Spiritual Practice: Healing Burnout

burnout

I listened to an interesting audiobook the other day called, The Burnout Generation. It talked about millennials and how they are increasingly facing burnout. Why?

  1. They graduate from college with an average of $35,000 in debt hanging over their heads and then get jobs that don’t pay enough for many years.
  2. They are the first generation where it is not assumed they will have better lives than their parents.
  3. They are priced out of the housing market.
  4. Cell phones have made work difficult, if not impossible, to leave “at the office.” They are expected to be available 24 hours a day, 7 days a week.
  5. Many suffer from anxiety and depression.

It was a harsh reality to read about. I was from the last generation of folks who could, “work their way through college” and graduate without debt. My undergraduate classes were about $150 a semester and books were another $50. Now a single textbook can cost $350!

We tell people that they need a degree to get meaningful work, but the jobs they get aren’t paying enough to even make minimum payments on the debt they stack up. It’s overwhelming for me to even think about it.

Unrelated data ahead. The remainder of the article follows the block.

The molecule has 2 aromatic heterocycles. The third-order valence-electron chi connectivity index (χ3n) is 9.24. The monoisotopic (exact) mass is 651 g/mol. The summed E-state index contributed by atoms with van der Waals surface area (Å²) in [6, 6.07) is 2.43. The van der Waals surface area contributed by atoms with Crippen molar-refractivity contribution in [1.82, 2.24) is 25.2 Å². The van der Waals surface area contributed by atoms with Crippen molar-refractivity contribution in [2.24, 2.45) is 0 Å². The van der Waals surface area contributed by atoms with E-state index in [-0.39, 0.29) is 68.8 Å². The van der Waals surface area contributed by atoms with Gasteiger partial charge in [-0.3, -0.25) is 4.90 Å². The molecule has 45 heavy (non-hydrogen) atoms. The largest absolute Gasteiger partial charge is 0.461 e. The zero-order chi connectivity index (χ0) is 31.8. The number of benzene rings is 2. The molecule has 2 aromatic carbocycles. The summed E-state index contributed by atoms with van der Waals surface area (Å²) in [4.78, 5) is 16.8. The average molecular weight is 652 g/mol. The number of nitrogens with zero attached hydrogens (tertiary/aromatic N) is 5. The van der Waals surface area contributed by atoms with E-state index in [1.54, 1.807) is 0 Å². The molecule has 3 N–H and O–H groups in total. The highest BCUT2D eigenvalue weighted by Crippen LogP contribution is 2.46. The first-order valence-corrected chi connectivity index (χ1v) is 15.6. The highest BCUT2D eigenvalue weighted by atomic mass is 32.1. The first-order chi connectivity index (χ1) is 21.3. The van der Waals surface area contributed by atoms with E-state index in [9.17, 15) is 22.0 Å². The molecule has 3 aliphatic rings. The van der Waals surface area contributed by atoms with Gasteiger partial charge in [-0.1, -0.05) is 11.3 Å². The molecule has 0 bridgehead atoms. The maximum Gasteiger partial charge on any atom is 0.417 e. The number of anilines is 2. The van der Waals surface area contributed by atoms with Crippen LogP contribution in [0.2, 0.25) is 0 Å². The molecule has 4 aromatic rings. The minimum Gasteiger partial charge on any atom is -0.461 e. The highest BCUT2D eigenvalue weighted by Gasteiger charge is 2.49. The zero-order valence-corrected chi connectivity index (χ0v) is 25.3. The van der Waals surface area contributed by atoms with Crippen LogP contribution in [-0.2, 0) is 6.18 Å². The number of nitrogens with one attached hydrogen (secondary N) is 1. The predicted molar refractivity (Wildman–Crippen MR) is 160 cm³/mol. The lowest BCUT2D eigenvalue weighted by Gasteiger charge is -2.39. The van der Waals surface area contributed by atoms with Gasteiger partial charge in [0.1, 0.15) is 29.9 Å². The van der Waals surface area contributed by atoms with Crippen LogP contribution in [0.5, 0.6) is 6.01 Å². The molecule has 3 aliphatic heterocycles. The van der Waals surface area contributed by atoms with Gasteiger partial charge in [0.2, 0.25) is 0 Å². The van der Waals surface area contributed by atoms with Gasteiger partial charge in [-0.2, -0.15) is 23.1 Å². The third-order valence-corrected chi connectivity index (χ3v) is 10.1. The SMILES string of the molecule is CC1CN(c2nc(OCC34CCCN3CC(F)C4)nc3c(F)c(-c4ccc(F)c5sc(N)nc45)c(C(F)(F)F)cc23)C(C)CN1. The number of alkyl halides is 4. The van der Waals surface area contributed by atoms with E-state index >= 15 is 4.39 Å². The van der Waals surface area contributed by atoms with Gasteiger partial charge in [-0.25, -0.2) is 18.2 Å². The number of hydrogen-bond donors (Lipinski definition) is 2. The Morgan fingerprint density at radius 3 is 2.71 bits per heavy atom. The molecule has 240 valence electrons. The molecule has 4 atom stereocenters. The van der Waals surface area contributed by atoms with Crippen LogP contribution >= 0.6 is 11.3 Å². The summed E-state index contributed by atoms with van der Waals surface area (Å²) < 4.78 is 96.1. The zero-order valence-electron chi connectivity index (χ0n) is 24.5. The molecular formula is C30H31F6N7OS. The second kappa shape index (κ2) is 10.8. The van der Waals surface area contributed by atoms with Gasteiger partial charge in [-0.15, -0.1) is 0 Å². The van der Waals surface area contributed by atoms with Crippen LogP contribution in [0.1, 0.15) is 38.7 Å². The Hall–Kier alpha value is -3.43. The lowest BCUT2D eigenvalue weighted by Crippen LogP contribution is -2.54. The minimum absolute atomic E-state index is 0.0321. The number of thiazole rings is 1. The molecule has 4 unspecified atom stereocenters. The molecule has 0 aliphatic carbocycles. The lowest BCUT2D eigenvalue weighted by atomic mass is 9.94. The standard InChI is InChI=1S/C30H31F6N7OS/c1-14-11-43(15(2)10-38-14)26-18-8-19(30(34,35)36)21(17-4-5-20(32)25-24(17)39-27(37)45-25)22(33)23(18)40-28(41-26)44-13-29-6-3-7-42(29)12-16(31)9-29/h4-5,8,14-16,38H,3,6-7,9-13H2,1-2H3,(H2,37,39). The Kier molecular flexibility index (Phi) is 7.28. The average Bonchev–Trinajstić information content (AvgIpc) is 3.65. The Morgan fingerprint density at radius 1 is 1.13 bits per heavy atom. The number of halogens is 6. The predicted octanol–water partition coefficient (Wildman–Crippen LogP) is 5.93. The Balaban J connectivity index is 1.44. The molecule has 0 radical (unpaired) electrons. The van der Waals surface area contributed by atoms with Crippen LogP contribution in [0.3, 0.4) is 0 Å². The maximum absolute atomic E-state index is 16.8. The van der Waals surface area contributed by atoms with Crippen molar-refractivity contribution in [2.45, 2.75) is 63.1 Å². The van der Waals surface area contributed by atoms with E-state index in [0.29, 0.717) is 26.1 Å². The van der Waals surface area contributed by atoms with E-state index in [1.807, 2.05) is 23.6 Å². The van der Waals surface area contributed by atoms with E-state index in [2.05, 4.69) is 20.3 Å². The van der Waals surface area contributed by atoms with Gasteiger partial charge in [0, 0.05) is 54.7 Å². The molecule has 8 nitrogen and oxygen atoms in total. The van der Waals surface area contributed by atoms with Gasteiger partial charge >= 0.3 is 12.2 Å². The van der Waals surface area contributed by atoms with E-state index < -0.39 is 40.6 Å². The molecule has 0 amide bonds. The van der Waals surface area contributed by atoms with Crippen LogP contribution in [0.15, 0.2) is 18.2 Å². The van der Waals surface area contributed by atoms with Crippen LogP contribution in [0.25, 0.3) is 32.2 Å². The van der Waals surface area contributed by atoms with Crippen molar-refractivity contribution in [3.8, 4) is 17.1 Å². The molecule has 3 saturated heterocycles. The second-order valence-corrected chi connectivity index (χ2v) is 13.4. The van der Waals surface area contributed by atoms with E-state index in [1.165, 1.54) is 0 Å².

tried buisnessman

 

I believe America is headed for burnout. Many things are contributing to burn-out. Working too much, taking on too many volunteer activities, working with emotionally intense populations, being a single parent, parenting in general. It’s a difficult issue, rooted in some systemic problems, like the college student loan situation. But, mostly it’s the American culture, even the Christian culture, which seems to celebrate busyness as a virtue. There is nothing Biblical about that. If we look at Jesus as a model of life, he even left his healing ministry while there were still people waiting to be healed, and went off for some alone time with God. (Mark 1:35ff) God created Sabbath rest because we need it, yet how many of us really take a day to rest?

adult beverage breakfast celebration

So, how do we begin to heal burnout? It’s a complex problem, but here are some ideas.

  1. Intentionally limit your time on social media. The stress of constantly comparing yourself to others’ “online” personas is exhausting.
  2. Limit your time on the news stream. It can be toxic.
  3. Set your phone to silent, not vibrate, but silent. You can check your phone for messages, but the constant vibration and buzzing is stress-producing. I’m not sure how to turn off notifications on a watch, but I hope there is a way.
  4. Intentionally put short getaways into your life. Take a weekend to walk by the ocean or in the forest and reconnect with God through creation. I try to do this monthly. Try turning your phone to airport mode for a few hours of these trips.